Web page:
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Foods of the Month 2018

January - Three Easy Steps to Take to Eat Healthy in 2018
February - Heart Healthy Foods
March - Soy     April - Cooking For Spring    May - Quinoa
June - Basil    July -Cooking with Kids   August - Fruit!
September - Zucchini   October - Miso
November - Holiday Cooking   December -
History of Shortbread

January - Three Easy Steps to Take to Eat Healthy in 2018

There are many things that you can do to create a healthy lifestyle. To make it more simple I will suggest three easy starting steps for you to implement. When you decide to change your life by eating a whole foods diet, you will experience many positive things,such as; more energy, weight loss, a reduction or elimination of pain, high cholesterol going down, high blood pressure going down, blood sugar levels stabilizing, clearer mental thoughts, relief from depression, overcoming diseases, and that is just some. Everyone is different, and there are no guarantees, however, you will experience many positive effects such as listed. Here are the first three things I suggest everyone implements in their life to start on their journey.

1. Eat WHOLE GRAINS! Three times a day. Seven days a week. Brown rice is the easiest and best one to start to eat every day. Whole grains are full of vitamins, mineral, and phytochemicals that are essential for the human body. All of our ancestors, no matter where you came from, had a diet based around whole grains. It is what is missing in the average American diet. Start eating whole grains every day and you will see a huge difference in the way you feel.

2. Eat BEANS! Beans, the protein food your body is craving! Full of vitamins, especially B vitamins, phytonutrients that help fight off diseases. Beans are very high in fiber, that cleans out your intestinal tract and your whole body, to help you detox the toxins in your body.

3. Replace white sugar with BROWN RICE SYRUP! White sugar should be eliminated in our diets. It is very disruptive to the whole human body. (I will not even call it food, because it is not.) White sugar feeds inflammation, which is why most people have pain. It also; wreaks havoc with our blood sugar, suppresses our immune system, raises our cholesterol, and is addictive. One of the worse things it does is ruins our taste. When you consume very sweet foods, (sugar), you dull your taste buds and can not really taste your food. Just replace BROWN RICE SYRUP for white sugar in everything you eat. Not just desserts, but for sauces, dressings, flavorings, breakfast, what you put in your coffee or tea. It is very easy to do, and you will see dramatic results.


February - Heart Healthy Foods

We celebrate Valentine's Day in February and celebrate our loved ones, who are symbolized by the heart. To help keep your heart healthy and working the best it can, we can eat a variety of wonderfully delicious foods.

Quinoa, Amaranth, and Corn are the signature whole grains that help support the heart. All these whole grains are small and quick cooking, they impart stamina and an abundance of energy to your body. Foods that have a bitter taste are known to feed and nurture the heart. Such as; kale, collards, parsley, dandelion greens, walnuts, sprouts, and beets. High fiber fruits can be beneficial to the heart also, peaches, blueberries and strawberries.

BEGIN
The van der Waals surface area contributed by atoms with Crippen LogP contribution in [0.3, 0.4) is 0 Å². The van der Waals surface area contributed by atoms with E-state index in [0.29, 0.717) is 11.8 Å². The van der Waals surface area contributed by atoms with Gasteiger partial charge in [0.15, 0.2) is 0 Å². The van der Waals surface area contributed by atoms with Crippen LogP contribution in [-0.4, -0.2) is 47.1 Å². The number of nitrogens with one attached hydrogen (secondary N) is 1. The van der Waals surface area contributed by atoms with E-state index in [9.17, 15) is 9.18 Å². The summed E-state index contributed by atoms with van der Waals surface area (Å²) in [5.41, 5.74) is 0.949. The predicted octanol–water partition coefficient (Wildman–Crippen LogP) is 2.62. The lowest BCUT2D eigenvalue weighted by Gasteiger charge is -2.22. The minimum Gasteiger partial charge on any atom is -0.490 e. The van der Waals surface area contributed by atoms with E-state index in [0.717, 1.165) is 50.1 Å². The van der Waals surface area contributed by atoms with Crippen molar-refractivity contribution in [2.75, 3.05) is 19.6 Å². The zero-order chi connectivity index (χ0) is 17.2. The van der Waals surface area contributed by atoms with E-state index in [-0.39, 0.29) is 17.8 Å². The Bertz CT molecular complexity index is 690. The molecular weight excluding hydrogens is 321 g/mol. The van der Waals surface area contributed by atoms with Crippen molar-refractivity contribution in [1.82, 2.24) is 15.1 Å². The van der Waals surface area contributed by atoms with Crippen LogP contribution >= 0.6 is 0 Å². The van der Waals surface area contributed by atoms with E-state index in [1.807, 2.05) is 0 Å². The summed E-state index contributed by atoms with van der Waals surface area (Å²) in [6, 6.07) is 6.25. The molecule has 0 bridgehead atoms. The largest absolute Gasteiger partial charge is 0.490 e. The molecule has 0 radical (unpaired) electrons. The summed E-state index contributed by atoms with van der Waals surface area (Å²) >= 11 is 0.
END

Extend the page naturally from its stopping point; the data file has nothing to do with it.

Protein foods are known to build and strengthen your muscles. And the heart is the biggest muscle in your body. Beans are excellent protein foods containing potassium, calcium, and B vitamins. Also beans are very high in fiber, all very beneficial for the heart. Tempeh is made with fermented soy beans and one very tasty addition to any snack or main course dish.

Sweet potatoes with their signature dark reddish color can make very colorful dishes to celebrate Valentine.s day. And sweet potatoes have many health benefits for the heart also. High in fiber, potassium, pantothonic acid, manganese, iron, vitamin C, A and B2.

March - Soy

Often while teaching a cooking class I get asked if soy food is good for you? I believe there is a lot of misleading information that causes many people to become confused. When considering what foods are good for us and what may not be, I look to history. If a food has been eaten for a long time, and with no problems, we can know it is safe for us to eat. Such is the case with soy. Five thousand year old texts describe soybeans as being one of the most important crops grown. Miso, fermented soybeans, has been eaten since 2,500 years ago in China. And tempeh has been eaten for centuries in Indonesia. If there was something wrong with this food, it would have been discovered a long time ago.

Soybeans have many anticancer properties:

  • Genistein may stop the spread of some forms of cancer at an early stage
  • Protease Inhibitors, universal anti-carcinogen and may block the action of cancer
    causing enzymes
  • Phytic acids, inhibit growth of tumors

Soybeans have easily absorbable iron, many B vitamins, carotin, support
detoxification, promote vitality and feed and nurture the lungs and large intestines. Soybeans made into tofu are high in calcium. When made into tempeh it is 19.5% protein. Containing all eight essential amino acids, it is a complete protein. When made into miso it has 11 g. of complete protein in 1 T. And by fermenting it to make the miso, the healing properties are enhanced. Miso is a living food containing lactobacillus, a healthful micro organism that aids in digestion. There are so many wonderful health benefits from soy foods, I can see why we have been eating it for thousands of years.